The incident took place outside Brownsville’s Ozanam Center, a shelter for migrants and homeless people in the community. It is unclear whether the shelter had any relevance to the attack.

    Brownsville Police Investigator Martin Sandoval said the police charged the man with reckless driving. They are waiting for toxicology results.

    Police haven’t released the driver’s name because he has given many names so they do not know his identity. They don’t know if the cause was because of intoxication, accidental, or intentional.”


    Don’t know the details yet, so blame whitey.

    Liked by 1 person

  5. “The Paragraph That Exposed the Texas Mall Shooter Neo-Nazi Narrative as a Fraud”


    “The shooting in Allen, Texas, over the weekend is horrific. Eight people are dead, with the victims’ ages ranging from 5 to 61. The images are gruesome; way too shocking to post here. You can search on your own time but be warned—they’re ghastly. The weapon was reportedly an AR-15 rifle, so you can hear the liberal media licking their chops over this attack.

    And then, the shooter was identified as Mauricio Garcia, a nonwhite white supremacist, which is a narrative that should embarrass the establishment press. It’s just not factual. In no way whatsoever can a nonwhite person be a Nazi. Those folks are pretty rigid in their racial classification for membership. But that’s not what is peculiar about this development. It’s how the media exposed this narrative as fraudulent with their own text.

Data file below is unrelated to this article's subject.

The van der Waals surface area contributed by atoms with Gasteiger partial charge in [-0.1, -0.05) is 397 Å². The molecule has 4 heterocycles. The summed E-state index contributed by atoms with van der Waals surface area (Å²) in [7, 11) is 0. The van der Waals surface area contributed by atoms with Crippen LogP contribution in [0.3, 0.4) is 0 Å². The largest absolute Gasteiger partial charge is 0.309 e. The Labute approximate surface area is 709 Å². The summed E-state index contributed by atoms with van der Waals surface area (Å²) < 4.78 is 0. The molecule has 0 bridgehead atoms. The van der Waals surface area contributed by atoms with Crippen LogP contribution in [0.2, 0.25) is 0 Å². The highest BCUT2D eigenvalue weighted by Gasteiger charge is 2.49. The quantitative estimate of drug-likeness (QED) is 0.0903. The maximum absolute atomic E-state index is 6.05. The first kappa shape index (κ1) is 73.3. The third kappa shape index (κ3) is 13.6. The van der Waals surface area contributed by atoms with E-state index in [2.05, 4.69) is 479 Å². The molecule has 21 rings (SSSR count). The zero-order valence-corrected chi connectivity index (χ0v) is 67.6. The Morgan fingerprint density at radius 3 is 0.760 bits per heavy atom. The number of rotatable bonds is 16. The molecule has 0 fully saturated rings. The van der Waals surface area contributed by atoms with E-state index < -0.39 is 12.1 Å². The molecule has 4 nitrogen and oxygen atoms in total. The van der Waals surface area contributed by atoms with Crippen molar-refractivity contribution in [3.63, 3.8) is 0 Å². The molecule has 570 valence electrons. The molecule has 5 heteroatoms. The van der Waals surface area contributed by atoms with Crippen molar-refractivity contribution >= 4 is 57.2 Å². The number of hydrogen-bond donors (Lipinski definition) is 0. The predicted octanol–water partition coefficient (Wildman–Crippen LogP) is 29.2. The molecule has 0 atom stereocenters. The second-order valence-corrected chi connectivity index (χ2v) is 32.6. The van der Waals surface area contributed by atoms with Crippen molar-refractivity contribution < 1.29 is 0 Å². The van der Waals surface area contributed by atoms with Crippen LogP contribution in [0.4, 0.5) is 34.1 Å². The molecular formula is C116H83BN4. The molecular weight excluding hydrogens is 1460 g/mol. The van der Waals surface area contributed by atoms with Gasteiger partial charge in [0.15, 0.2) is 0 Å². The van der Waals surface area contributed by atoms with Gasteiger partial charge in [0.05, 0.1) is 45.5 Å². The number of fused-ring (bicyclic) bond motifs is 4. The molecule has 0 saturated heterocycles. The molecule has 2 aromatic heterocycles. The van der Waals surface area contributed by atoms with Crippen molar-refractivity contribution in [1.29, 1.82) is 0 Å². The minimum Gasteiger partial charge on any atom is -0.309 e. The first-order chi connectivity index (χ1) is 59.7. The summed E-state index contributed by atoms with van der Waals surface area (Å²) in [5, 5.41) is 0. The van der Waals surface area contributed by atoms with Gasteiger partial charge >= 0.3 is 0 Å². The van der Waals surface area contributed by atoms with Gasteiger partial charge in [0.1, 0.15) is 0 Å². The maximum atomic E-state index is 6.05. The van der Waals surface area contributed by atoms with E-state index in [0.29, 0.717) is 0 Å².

Twitchy had it first. There is a graphic video of the shooter dead on the ground, decked out in tactical gear, covered in blood, and there’s a rifle next to him. This aspect of the incident couldn’t be verified, which led to The Washington Post slow-walking that part, but went gung-ho pushing the purported neo-Nazi links as fact (via WaPo):

    “The 33-year-old gunman who opened fire on an outlet mall in a Dallas suburb Saturday, killing at least eight people, had an apparent fascination with white supremacist or neo-Nazi beliefs that are now being examined by investigators as a possible motive for the attack, people familiar with the investigation said Sunday.

    Mauricio Garcia, a local resident, had multiple weapons on him and five additional guns in his car nearby, said people familiar with the investigation who spoke on the condition of anonymity to discuss the ongoing probe.

    Authorities have not released a motive, but a patch on his chest said “RWDS,” an acronym that stands for Right Wing Death Squad, according to people familiar with the investigation. The phrase is popular among right wing extremists, neo-Nazis and white supremacists, they said, and while there is still a great deal of evidence to analyze and authorities have not reached any conclusions yet, investigators are approaching the shooting as a possible hate crime. ”